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Trump stirs feud ahead of campaign swing

As his lead shrinks, Donald Trump is finding fault with the media and heading back out on the campaign trail.
Republican presidential candidate Donald Trump speaks at a rally in Dallas, Texas, Sept. 14, 2015. (Photo by Mike Stone/Reuters)
Republican presidential candidate Donald Trump speaks at a rally in Dallas, Texas, Sept. 14, 2015. 

NORTH CHARLESTON, South Carolina — As his lead shrinks, Donald Trump is finding fault with the media.

The Republican presidential front-runner — whose massive polling lead has recently been shrunk by the rise of two other political outsiders, Carly Fiorina and Dr. Ben Carson – asserted once again on Wednesday that Fox News’ coverage of him was unfair, and vowed he would not appear on the network in "the foreseeable future." The declaration comes just 41 days after ending his last boycott of the network.

Meanwhile, the network has thrown cold water on Trump's claims. A Fox News spokesperson said in a statement Wednesday: “At 11:45am today, we canceled Donald Trump’s scheduled appearance on 'The O’Reilly Factor' on Thursday, which resulted in Mr. Trump’s subsequent tweet about his ‘boycott’ of FOX News. The press predictably jumped to cover his tweet, creating yet another distraction from any real issues that Mr. Trump might be questioned about. When coverage doesn’t go his way, he engages in personal attacks on our anchors and hosts, which has grown stale and tiresome. He doesn’t seem to grasp that candidates telling journalists what to ask is not how the media works in this country.”

RELATED: Fiorina on Trump: ‘I’m getting under his skin a little bit’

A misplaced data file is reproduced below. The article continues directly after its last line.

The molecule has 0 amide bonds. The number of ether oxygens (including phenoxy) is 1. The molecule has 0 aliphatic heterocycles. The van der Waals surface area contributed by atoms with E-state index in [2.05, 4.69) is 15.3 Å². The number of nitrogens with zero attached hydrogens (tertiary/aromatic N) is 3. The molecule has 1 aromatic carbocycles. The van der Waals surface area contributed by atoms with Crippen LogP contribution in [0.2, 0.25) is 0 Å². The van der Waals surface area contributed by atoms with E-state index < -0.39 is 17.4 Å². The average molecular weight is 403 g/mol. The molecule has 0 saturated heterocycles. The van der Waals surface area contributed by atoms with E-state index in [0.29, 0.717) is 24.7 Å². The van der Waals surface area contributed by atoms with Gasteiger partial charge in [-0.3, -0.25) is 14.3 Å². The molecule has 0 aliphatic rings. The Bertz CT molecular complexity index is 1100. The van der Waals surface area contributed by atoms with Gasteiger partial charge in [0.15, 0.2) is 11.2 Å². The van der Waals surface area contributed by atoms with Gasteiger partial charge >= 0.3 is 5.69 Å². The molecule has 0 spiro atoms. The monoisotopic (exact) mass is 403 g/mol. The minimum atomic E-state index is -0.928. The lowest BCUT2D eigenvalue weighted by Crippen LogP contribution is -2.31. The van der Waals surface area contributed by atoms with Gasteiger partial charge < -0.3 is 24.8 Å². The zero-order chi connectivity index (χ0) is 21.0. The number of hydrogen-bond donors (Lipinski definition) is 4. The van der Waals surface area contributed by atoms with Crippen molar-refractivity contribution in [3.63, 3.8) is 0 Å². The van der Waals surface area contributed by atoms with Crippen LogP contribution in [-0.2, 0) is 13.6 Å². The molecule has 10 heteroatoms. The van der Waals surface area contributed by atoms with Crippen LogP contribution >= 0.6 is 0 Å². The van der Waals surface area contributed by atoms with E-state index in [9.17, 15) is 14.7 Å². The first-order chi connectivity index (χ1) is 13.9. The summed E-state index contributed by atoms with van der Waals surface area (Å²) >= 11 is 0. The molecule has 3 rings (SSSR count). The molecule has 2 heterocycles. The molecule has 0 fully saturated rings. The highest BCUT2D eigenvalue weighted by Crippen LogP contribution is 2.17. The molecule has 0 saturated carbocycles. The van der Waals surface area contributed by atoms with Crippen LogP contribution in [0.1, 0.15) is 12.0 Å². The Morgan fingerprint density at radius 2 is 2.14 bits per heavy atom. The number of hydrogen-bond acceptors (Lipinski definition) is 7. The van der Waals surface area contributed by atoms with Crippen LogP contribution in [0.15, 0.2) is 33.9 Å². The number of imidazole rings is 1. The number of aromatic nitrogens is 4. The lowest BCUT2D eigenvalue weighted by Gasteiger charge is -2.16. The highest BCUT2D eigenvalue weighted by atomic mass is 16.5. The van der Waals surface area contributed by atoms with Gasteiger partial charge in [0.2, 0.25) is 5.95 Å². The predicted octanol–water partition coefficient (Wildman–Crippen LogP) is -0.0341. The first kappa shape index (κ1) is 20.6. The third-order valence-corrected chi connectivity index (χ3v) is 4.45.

Trump stood by his earlier statements in a retort released later on Wednesday. "As a candidate for President of the United States and the definitive front-runner in every poll, both nationally and state wide, including the just released poll in the state of Florida, Mr. Trump expects to be treated fairly," his campaign said. "All you have to do is look at the tremendous ratings last night from 'The Late Show with Stephen Colbert', where Mr. Trump was the guest, or the ratings from both debates, to fully understand the facts."

The feud peaked just hours before Trump is to kick off another brief campaign swing through South Carolina. In the early afternoon, he’ll meet with black voters when he addresses the South Carolina African American Chamber in North Charleston. After that, he’ll jet off to Columbia for a town hall hosted by South Carolina Republican Sen. Tim Scott.

This isn’t Trump’s first kerfuffle with Fox: After the first debate, where the real estate mogul argued he’d been questioned unfairly, Trump executed a full-court press in complaining about his treatment by host Megyn Kelly and avoided the network for days. A truce was negotiated by Fox News’ President Roger Ailes, who Trump said promised the front-runner fair treatment. But the feud began brewing again last night, when Trump posted that he was “having a hard time” watching Fox. He went on to again slam Kelly in two tweets.

Trump visits South Carolina at the same time as Fiorina, who is here on a seven-city, three-day tour that has become a bit of a victory lap. She’ll file for the South Carolina primary in Columbia just hours before Trump arrives for a town hall event. After the last debate — where she left Trump temporarily speechless at one point — she surged to second place behind Trump in a CNN/ORC poll. In turn, Trump amped up his attacks on her, tweeting that she’s a “robot” and “terrible at business.”

The Fiorina campaign appears to revel in the attention. “It might seem that Donald Trump’s getting a little nervous,” she told reporters after a campaign event in Myrtle Beach. “I’m getting under his skin a little bit.”